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Philadelphia Social Security Disability Lawyers Explain the Vocational Expert

Philadelphia Social Security Disability Lawyers explain vocational expertsWhen a worker’s disability is not on Social Security’s list of medical impairments, the ability of the worker to perform former duties or new work comes into play. Social Security Administration may employ a vocational expert to determine whether a worker can find suitable work in the local labor market.

The Role of the Vocational Expert

The vocational expert knows about the various types of jobs that exist and the skills that are necessary to perform those jobs. The expert will rely on statistics from the U.S. Department of Labor. The first time the applicant sees the vocational expert is at the Social Security Administrative Hearing. The vocational expert will review the claim file and the claimant’s full work history.

Work Ability Questions Phrased as Hypotheticals

The Administrative Law Judge will then ask the vocational expert several hypothetical questions.

One standard question is as follows: Given the medical and psychological limitations of the applicant, could the applicant perform their former job? If the vocational expert determines that the applicant can complete the job duties of their last job, then the claim may be denied.

Another standard question is: Given the applicant’s health limitations, functional limitations, age, education and work experiences, can the worker perform a new job? If the vocational expert determines that the answer to this question is yes, then he/she will usually document the name of the job, the appropriate job code from the Dictionary of Occupational Titles and the number of jobs available in the region where the applicant lives. If there are a significant number of jobs available that meet these requirements, then the claim may be denied.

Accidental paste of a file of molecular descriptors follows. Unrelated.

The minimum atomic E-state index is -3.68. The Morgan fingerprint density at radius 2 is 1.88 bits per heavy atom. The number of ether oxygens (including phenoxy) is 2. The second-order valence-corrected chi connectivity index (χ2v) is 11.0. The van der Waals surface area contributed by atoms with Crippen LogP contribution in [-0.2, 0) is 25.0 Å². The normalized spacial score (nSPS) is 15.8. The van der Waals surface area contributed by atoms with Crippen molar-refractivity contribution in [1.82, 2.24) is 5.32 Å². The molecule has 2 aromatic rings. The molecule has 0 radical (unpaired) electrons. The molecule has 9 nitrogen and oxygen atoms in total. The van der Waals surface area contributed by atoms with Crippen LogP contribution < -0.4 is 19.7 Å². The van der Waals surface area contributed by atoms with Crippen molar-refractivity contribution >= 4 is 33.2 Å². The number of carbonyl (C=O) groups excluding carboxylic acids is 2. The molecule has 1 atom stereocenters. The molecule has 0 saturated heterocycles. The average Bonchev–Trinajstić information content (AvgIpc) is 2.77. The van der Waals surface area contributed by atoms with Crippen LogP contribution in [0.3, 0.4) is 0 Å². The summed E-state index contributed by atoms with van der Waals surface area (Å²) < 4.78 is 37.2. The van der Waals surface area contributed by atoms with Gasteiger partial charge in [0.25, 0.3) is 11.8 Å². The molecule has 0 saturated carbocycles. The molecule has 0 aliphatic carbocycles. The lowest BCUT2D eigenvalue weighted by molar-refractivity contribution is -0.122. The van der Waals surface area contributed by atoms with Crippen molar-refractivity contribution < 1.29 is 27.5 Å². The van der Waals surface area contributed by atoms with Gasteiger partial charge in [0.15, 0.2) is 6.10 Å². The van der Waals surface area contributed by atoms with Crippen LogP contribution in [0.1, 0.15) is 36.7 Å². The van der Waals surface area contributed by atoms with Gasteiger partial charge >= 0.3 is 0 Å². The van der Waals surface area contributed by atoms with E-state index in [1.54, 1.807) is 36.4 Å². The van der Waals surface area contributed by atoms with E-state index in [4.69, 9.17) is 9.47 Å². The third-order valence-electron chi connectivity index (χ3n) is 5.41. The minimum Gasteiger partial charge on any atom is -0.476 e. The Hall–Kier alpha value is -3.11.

The Role of a Social Security Disability Attorney

A Philadelphia Social Security disability lawyer will try to show that the vocational expert’s hypothetical questions did not take into account all of the applicant’s physical and mental limitations. An experienced disability lawyer will make sure that the hypothetical questions include all the limitations and ensures that an important limitation was not omitted. The attorney may then try to demonstrate via a new hypothetical scenario that there are no jobs available for the disabled applicant based on consideration of the additional limitations.

A skilled Social Security disability lawyer may also cross-examine the vocational expert to determine how they finalized their data, which jobs are national, which are local, as well as ask about other criteria that was used. The goal of the disability lawyer is to show that there are not significant jobs available for the applicant due to the true limitations of their disability.

Philadelphia Social Security Lawyers at the Law Offices of Eric A. Shore Understand the Role of the Vocational Expert

The cross-examination of the vocational expert is often the key to winning or losing. At the Law Offices of Eric A. Shore, our Philadelphia Social Security disability lawyers may review the case with an independent vocational expert before the hearing so we can anticipate the answers the Social Security vocational expert may give. To review and properly prepare a case, call us at 1-800-CANT-WORK (1-800-226-8967) to make an appointment. You can also complete our online form. We represent clients in Social Security disability claims nationwide.

*Attorneys at the Law Offices of Eric A. Shore handle Social Security Disability (SSD) and Supplemental Security Income (SSI) claims throughout the United States. Personal Injury, Workers' Compensation and other types of cases are only handled in Pennsylvania, New Jersey and Maryland.

National Headquarters are located in Philadelphia, Pennsylvania, but we serve Social Security claimants in many communities throughout the United States including: New York, Miami, Tampa, Los Angeles, San Diego, San Francisco, Dallas, San Antonio, Boston, Buffalo, Brooklyn, Newark, and Pennsauken.

The information you obtain at this site is not, nor is it intended to be, legal advice. You should consult an attorney for advice regarding your individual situation. We invite you to contact us and welcome your calls, letters and electronic mail. Contacting us does not create an attorney-client relationship. Please do not send any confidential information to us until such time as an attorney-client relationship has been established. An attorney-client relationship is formed when the attorney and client both execute a retainer agreement.

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